Ingolstadt, July 15, 2011 – Model change in the DTM: From 2012 on, Audi will bank on the A5 in the most popular international touring car racing series. The coupe, which is internally named “R17,” will replace the four-door A4 DTM with which Audi has won the prestigious DTM title four times since 2004.
The technically and visually upgraded A5 that is will be arriving at dealerships shortly provides the basis for the new DTM car. “In 2012 new Technical Regulations will come into effect in the DTM,” says Head of Audi Motorsport Dr. Wolfgang Ullrich. “We’ve got exactly the right model for that in the A5. We’re convinced that we’ll be able to continue Audi’s success story with it in the DTM.”
The new technical specifications have been worked out by the German Motorsport Association (DMSB) and the DTM umbrella organization ITR in close cooperation with the automobile manufacturers and are setting new standards particularly in terms of safety. “Our engineers have been involved in bringing up safety in the DTM, which had already been high before, to the highest possible level,” explains Dr. Ullrich. “At Le Mans this year we learned again that our concept of designing safety structures is a very good and appropriate one. This is exactly what we’ve been trying to feed into the DTM’s safety concept together with our colleagues from BMW and Mercedes-Benz. This new principle is an outstanding example of what is possible when employees of three premium manufacturers try to achieve a common aim: to get the best possible, lowest-cost and safest vehicle – and a fantastic car in general – off the ground.”
Like all new DTM cars, the new Audi A5 DTM has a high-strength carbon-fiber monocoque that is combined with a steel tube cage. In addition to the A- and C-pillars the new regulations prescribe a B-pillar in front of the driver’s head to be installed in the future. The sidewalls of the vehicles feature a hybrid design with a carbon, Zylon and Rohacell construction that is structurally reinforced by pegs. In case of a side impact the walls have to be able to withstand a static load that is about four times higher than before. “The sidewall has been reinforced so that the new DTM vehicle can be exposed to a side impact (T-bone crash) without the wall failing,” explains Dr. Mühlmeier, Head of Technology at Audi Sport. “Up to now, a bearable side force of 80 kN at a specified point has been required whereas for the 2012-specification vehicles 360 kN across the whole length of the sidewall is now required. This means that the monocoque has not only been reinforced at a certain point but across the entire length.”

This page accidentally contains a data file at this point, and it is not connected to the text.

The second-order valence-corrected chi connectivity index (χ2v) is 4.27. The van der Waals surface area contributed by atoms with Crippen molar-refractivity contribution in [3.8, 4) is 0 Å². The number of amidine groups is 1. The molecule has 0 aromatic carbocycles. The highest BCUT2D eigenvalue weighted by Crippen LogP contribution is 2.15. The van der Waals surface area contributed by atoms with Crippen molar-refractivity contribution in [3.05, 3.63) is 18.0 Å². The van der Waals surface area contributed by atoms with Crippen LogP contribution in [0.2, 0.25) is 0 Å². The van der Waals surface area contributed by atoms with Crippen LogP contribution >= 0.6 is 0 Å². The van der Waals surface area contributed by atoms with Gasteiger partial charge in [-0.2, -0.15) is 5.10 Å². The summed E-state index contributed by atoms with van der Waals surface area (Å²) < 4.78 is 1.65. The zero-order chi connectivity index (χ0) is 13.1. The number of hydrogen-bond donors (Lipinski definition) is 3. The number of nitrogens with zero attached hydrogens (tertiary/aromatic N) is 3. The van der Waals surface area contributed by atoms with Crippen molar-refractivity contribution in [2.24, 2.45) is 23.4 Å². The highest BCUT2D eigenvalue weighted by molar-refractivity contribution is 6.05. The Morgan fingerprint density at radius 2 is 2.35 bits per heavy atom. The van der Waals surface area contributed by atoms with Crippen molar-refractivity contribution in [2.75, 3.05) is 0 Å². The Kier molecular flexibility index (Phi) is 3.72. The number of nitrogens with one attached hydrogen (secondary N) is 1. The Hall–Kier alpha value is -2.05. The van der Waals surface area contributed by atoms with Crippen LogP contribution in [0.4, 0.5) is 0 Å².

The requirements for the front and rear crash absorbers have been increased as well. “At higher speed lower deceleration is specified in order to protect the driver even better than before,” says Dr. Mühlmeier. “To achieve this, a crash test with the whole vehicle is now prescribed for the first time as well – according to FIA standards with 14 meters per second forward and backward against a rigid wall. In the past, ‘only’ the front and rear crash elements had to be driven against a wall with a sled.”
Although fire accidents have almost never occurred in the DTM the safety standard in this respect has been raised even further as well. In the new generation of DTM cars the fuel tank, similar to the Le Mans winning Audi R18 TDI, is integrated into the carbon fiber monocoque. This further reduces the fire hazard in case of a side impact crash.
For Audi the new DTM regulations mark a consistent continuation of the work done over the past three decades. The rally cars already had a high level of safety. For the supertouring cars Audi Sport developed a completely new side impact protection of carbon fiber and energy-absorbing foam in the middle of the nineteen-nineties. Ever since Audi has had sports prototype commitments crash tests and work with high-strength carbon composite materials have been part of its routine business. And for the R8 LMS GT3 sports car Audi introduced a pioneering safety concept for this category in 2011. “We’ve continuously improved in this area and will do so in the future as well,” stresses Dr. Wolfgang Ullrich. “The new DTM vehicles are the best piece of proof that you can make something that is already very safe even saver. This is another thing we mean by ‘Vorsprung durch Technik.’”
The first prototype of the R17 is currently being built up at Audi Sport in Ingolstadt. The roll-out is just around the corner. The new Audi A5 DTM will be unveiled to the public at the International Motor Show (IAA) in Frankfurt.
The V8 engine with a power output of about 460 hp (340 kW) will be adopted from the successful A4 DTM nearly unchanged. The proven six-speed transmission will continue to be used as well. Characteristic features of the 2012-generation of DTM vehicles are a larger rear wing and a reduction of the permitted aerodynamics components. The concept studies of the Audi A5 DTM by the Audi Design Team merely suggest the looks of the new Audi race touring car.